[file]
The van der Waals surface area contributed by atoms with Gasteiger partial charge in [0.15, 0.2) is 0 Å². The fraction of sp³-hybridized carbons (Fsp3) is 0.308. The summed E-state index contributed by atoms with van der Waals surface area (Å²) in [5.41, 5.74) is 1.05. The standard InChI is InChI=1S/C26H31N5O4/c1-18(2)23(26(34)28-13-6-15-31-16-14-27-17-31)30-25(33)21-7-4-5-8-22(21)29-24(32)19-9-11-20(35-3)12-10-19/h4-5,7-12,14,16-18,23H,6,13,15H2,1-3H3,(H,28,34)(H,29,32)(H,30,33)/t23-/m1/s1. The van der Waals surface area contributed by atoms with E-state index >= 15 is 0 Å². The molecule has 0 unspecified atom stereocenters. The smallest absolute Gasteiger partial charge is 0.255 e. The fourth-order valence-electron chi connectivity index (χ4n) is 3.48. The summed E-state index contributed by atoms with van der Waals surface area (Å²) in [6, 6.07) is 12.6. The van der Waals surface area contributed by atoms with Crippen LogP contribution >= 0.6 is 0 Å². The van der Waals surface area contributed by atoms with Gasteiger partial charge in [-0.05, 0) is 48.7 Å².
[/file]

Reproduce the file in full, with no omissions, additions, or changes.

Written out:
The van der Waals surface area contributed by atoms with Gasteiger partial charge in [0.15, 0.2) is 0 Å². The fraction of sp³-hybridized carbons (Fsp3) is 0.308. The summed E-state index contributed by atoms with van der Waals surface area (Å²) in [5.41, 5.74) is 1.05. The standard InChI is InChI=1S/C26H31N5O4/c1-18(2)23(26(34)28-13-6-15-31-16-14-27-17-31)30-25(33)21-7-4-5-8-22(21)29-24(32)19-9-11-20(35-3)12-10-19/h4-5,7-12,14,16-18,23H,6,13,15H2,1-3H3,(H,28,34)(H,29,32)(H,30,33)/t23-/m1/s1. The van der Waals surface area contributed by atoms with E-state index >= 15 is 0 Å². The molecule has 0 unspecified atom stereocenters. The smallest absolute Gasteiger partial charge is 0.255 e. The fourth-order valence-electron chi connectivity index (χ4n) is 3.48. The summed E-state index contributed by atoms with van der Waals surface area (Å²) in [6, 6.07) is 12.6. The van der Waals surface area contributed by atoms with Crippen LogP contribution >= 0.6 is 0 Å². The van der Waals surface area contributed by atoms with Gasteiger partial charge in [-0.05, 0) is 48.7 Å².